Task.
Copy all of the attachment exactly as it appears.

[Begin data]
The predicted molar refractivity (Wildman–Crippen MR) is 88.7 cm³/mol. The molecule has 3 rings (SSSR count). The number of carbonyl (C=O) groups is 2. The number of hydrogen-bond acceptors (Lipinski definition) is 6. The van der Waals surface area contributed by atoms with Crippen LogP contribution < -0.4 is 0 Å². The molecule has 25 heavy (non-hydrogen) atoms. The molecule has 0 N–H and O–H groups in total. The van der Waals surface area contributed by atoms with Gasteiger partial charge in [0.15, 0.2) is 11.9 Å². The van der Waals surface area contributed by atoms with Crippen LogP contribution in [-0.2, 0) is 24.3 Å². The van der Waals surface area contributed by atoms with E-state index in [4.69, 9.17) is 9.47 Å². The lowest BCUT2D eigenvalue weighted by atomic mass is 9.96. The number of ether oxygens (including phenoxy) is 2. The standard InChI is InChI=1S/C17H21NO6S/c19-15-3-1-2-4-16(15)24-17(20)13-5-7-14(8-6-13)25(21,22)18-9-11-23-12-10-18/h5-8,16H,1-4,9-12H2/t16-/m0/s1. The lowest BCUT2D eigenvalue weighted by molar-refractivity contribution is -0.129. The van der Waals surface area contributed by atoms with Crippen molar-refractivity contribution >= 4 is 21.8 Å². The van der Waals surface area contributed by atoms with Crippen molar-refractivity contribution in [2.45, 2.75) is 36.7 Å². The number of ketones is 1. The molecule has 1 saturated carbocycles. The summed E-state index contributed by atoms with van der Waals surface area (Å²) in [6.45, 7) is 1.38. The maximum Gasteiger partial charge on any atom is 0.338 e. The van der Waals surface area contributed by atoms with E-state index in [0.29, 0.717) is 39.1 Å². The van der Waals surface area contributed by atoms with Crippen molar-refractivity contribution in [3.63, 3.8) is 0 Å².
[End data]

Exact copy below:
The predicted molar refractivity (Wildman–Crippen MR) is 88.7 cm³/mol. The molecule has 3 rings (SSSR count). The number of carbonyl (C=O) groups is 2. The number of hydrogen-bond acceptors (Lipinski definition) is 6. The van der Waals surface area contributed by atoms with Crippen LogP contribution < -0.4 is 0 Å². The molecule has 25 heavy (non-hydrogen) atoms. The molecule has 0 N–H and O–H groups in total. The van der Waals surface area contributed by atoms with Gasteiger partial charge in [0.15, 0.2) is 11.9 Å². The van der Waals surface area contributed by atoms with Crippen LogP contribution in [-0.2, 0) is 24.3 Å². The van der Waals surface area contributed by atoms with E-state index in [4.69, 9.17) is 9.47 Å². The lowest BCUT2D eigenvalue weighted by atomic mass is 9.96. The number of ether oxygens (including phenoxy) is 2. The standard InChI is InChI=1S/C17H21NO6S/c19-15-3-1-2-4-16(15)24-17(20)13-5-7-14(8-6-13)25(21,22)18-9-11-23-12-10-18/h5-8,16H,1-4,9-12H2/t16-/m0/s1. The lowest BCUT2D eigenvalue weighted by molar-refractivity contribution is -0.129. The van der Waals surface area contributed by atoms with Crippen molar-refractivity contribution >= 4 is 21.8 Å². The van der Waals surface area contributed by atoms with Crippen molar-refractivity contribution in [2.45, 2.75) is 36.7 Å². The number of ketones is 1. The molecule has 1 saturated carbocycles. The summed E-state index contributed by atoms with van der Waals surface area (Å²) in [6.45, 7) is 1.38. The maximum Gasteiger partial charge on any atom is 0.338 e. The van der Waals surface area contributed by atoms with E-state index in [0.29, 0.717) is 39.1 Å². The van der Waals surface area contributed by atoms with Crippen molar-refractivity contribution in [3.63, 3.8) is 0 Å².